In the research, bivariate correlation is first used to examine simple relationships between the criterion and predictor variables. Then canonical analysis is employed to isolate profiles of personal characteristics and shopping behavior patterns. A canonical correlation maximally correlates two linear additive sets of variables measured across a group. For a more complete discussion of this statistical technique, see Alpert and Peterson (1972).


A variety of studies have been cited earlier in the paper that dealt with an explanation of prepurchase deliberation and search behavior components (shopping behavior) based on personal characteristics. A bivariate correlation matrix for the shopping and personal characteristic variables is given in Table II. Many of the correlations between shopping and personal characteristic variables were statistically significant. However, the correlations were quite low with the highest being .20 for number of shopping trips and number of cars in family. Thus, only four percent of the variation in the shopping variable can be explained by transportation availability.





Another striking feature of the correlation matrix is the apparent low intercorrelation among the shopping variables. The highest correlation is .21 for a variety of stores shopped and number of trips. This moderate interaction indicates that a number of separate dimensions of the planning-search process of shopping are represented by the data.

A canonical analysis of the data should cast light on the various shopping patterns exhibited by households and the characteristics descriptive of such households. While bivariate correlations revealed few shopping-personal characteristic relationships, canonical analysis might indicate combinations of variables of the criterion and predictor sets that interrelate. Market segments based on shopping process variables will have been defined and identified.


The canonical analysis included the seven criterion variables and fourteen predictor variables as listed in Table I. Of the twenty-one variables, five "point" measures are included (list usage, home ownership, household head status, marital status, and race). The assumptions of canonical analysis include interval scaled data. However, as with similar multivariate techniques, the assumption can be relaxed with little damage to the analysis (Peterson and Alpert, 1972).

Seven canonical roots were generated by the analysis, one for each criterion variable. A summary of these are given in Table III along with relevant statistical tests of significances. For example, the first canonical R of .41 indicated that 16.8 percent of the variation in the linear combination of shopping variables could be explained by the linear combination of personal variables in the predictor set. Bartlett's "chi-square test" was used to test the statistical significance of each canonical correlation coefficient in the table. In all, five of the seven coefficients were significant at the .05 level. Thus, it appears that shopping patterns do relate to personal characteristic variables.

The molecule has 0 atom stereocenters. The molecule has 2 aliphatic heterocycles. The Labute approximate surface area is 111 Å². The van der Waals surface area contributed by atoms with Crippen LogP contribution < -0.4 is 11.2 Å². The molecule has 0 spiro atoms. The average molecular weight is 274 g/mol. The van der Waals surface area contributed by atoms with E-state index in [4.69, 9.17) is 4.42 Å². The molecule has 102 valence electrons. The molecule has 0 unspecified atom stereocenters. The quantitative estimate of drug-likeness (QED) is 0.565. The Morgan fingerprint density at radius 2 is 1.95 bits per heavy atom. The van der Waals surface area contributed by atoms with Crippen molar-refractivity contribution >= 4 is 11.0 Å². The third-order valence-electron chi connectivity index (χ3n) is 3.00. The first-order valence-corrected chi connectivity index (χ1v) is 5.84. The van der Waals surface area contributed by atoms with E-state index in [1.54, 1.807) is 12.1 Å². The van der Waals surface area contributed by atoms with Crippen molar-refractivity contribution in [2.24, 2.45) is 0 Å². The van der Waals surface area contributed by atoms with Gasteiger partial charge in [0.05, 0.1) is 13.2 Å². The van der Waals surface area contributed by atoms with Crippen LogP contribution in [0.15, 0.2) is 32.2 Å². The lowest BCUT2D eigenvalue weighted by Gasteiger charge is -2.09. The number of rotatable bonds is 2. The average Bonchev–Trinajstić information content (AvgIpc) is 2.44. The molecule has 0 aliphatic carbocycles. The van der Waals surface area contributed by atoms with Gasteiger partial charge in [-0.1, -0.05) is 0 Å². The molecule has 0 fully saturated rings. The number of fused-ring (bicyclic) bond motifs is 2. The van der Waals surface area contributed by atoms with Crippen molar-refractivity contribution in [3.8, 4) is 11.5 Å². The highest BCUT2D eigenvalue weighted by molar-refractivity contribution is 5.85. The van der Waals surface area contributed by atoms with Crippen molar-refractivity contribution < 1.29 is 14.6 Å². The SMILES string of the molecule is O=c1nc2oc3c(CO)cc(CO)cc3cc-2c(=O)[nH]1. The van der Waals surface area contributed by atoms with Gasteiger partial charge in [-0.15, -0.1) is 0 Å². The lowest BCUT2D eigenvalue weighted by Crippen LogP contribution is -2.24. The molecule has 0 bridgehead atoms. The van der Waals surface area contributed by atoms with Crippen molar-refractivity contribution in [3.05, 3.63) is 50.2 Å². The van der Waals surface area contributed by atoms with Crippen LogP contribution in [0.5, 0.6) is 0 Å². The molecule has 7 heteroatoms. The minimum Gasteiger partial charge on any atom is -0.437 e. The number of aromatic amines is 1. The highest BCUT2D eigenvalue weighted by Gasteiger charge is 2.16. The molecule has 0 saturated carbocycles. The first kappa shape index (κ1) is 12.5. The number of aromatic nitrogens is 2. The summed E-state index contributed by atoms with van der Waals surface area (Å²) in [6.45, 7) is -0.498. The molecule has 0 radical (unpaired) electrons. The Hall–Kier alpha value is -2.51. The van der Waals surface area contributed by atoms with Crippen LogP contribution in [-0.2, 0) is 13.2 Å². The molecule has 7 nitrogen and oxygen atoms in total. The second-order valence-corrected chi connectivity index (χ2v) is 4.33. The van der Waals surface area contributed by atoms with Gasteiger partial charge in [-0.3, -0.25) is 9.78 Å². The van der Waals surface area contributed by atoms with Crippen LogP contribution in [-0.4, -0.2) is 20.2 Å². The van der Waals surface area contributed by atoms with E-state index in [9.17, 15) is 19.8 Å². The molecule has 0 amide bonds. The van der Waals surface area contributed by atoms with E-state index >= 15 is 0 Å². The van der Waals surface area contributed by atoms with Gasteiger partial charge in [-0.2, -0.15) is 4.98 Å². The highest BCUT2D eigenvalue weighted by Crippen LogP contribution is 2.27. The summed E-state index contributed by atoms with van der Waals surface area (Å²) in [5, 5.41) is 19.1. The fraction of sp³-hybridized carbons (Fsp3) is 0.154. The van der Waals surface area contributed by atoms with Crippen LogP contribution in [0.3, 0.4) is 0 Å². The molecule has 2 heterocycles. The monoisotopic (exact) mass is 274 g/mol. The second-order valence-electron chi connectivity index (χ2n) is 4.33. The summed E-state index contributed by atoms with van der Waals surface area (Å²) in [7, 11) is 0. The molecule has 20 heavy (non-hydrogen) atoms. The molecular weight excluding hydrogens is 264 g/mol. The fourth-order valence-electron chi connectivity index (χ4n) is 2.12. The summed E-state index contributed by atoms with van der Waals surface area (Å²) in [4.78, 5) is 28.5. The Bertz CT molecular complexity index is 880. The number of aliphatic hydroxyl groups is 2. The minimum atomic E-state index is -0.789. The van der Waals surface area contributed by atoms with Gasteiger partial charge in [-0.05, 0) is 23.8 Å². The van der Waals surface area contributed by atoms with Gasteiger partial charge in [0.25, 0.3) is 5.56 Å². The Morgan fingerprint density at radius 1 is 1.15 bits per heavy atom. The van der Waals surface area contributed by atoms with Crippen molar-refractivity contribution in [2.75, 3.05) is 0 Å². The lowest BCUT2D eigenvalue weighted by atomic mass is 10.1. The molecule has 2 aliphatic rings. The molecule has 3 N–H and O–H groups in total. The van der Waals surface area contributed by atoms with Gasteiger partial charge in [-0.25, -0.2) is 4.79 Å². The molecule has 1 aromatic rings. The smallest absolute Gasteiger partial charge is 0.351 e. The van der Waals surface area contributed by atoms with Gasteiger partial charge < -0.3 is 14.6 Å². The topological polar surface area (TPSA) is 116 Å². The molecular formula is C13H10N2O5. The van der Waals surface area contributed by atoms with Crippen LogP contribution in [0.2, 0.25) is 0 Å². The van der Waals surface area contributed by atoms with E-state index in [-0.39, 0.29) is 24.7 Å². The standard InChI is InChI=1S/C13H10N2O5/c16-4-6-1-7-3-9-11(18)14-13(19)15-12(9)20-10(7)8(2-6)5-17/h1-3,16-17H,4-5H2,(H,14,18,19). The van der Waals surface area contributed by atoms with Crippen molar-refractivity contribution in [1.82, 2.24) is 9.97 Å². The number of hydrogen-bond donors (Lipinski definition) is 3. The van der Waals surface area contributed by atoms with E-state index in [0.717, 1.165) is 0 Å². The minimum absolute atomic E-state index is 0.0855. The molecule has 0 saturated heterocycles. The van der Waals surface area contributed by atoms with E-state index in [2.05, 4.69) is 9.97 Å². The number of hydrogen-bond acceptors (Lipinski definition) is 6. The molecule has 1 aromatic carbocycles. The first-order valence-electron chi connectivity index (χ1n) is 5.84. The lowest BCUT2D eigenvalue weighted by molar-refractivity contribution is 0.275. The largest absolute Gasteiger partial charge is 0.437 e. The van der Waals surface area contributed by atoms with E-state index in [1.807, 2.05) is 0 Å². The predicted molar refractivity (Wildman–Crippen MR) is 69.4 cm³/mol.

The next step in the analysis was an examination of each statistically significant root to ascertain shopping patterns that emerged and the various personal characteristic profiles that relate to each pattern. As with factor analysis, the significant relationships are not always readily interpretable However, potentially useful inferences can be drawn from the interpretation although they must be treated as exploratory. One could examine the standardized canonical coefficients for both the criterion and predictor variables to identify salient variables from each set. However, this approach to analysis can be misleading if intercorrelations exist within either set of variables. Such is the case for the predictor set where some moderately high bivariate correlations exist. An alternative method of interpretation is to examine the correlations between each variable of the criterion and predictor sets and its respective canonical variate (linear combination of all the variables in the set). The relative size of the loadings within a set indicate the general influence each variable exerts in defining the dominant group of variables displayed by the root being investigated. This form of interpretation is analogous to an examination of factor loadings in factor analysis.

The analysis of variate-variable correlations for each canonical relationship began with identification of the highest loadings (correlation). Variables were included in the interpretation of the equation in the order of their strength, stopping either when the loading was less than .25 or the new variable no longer "made sense" intuitively. Obviously, care is taken to avoid a posteriori rationalization to fit prior notions. The correlations of each variable with its respective criterion or predictor variate are provided in Table IV for the five statistically significant roots. Each root is explained separately below as patterns of shopping process and related profiles of personal characteristics are identified.

Canonical Root One

Although the criterion variables differ in the magnitude of their correlations, every shopping variable could conceivably be included in defining this form of shopping. Preplanning of shopping is conducted through grocery ad readership in a variety of papers and a shopping list is developed to reify the planning. Then, many trips are made to a variety of stores, some a distance away from the home, as the planned purchases are secured and comparison occurs. In summary, this shopping pattern epitomizes the "ideal shopper" in planning and search for market needs. An examination of the predictor set of variables provides a personal characteristic profile. The highly correlated variables are reflected in a marriage household with both the husband and wife having higher than average education, high income, and the husband being somewhat older. Multiple-car ownership emerges as provider of the mobility for comparative shopping. The personal characteristics description in this case reflects the general findings from previous studies. Better educated, higher income households (upper middle class) in moderate stages of the family life cycle purposefully organize shopping efforts.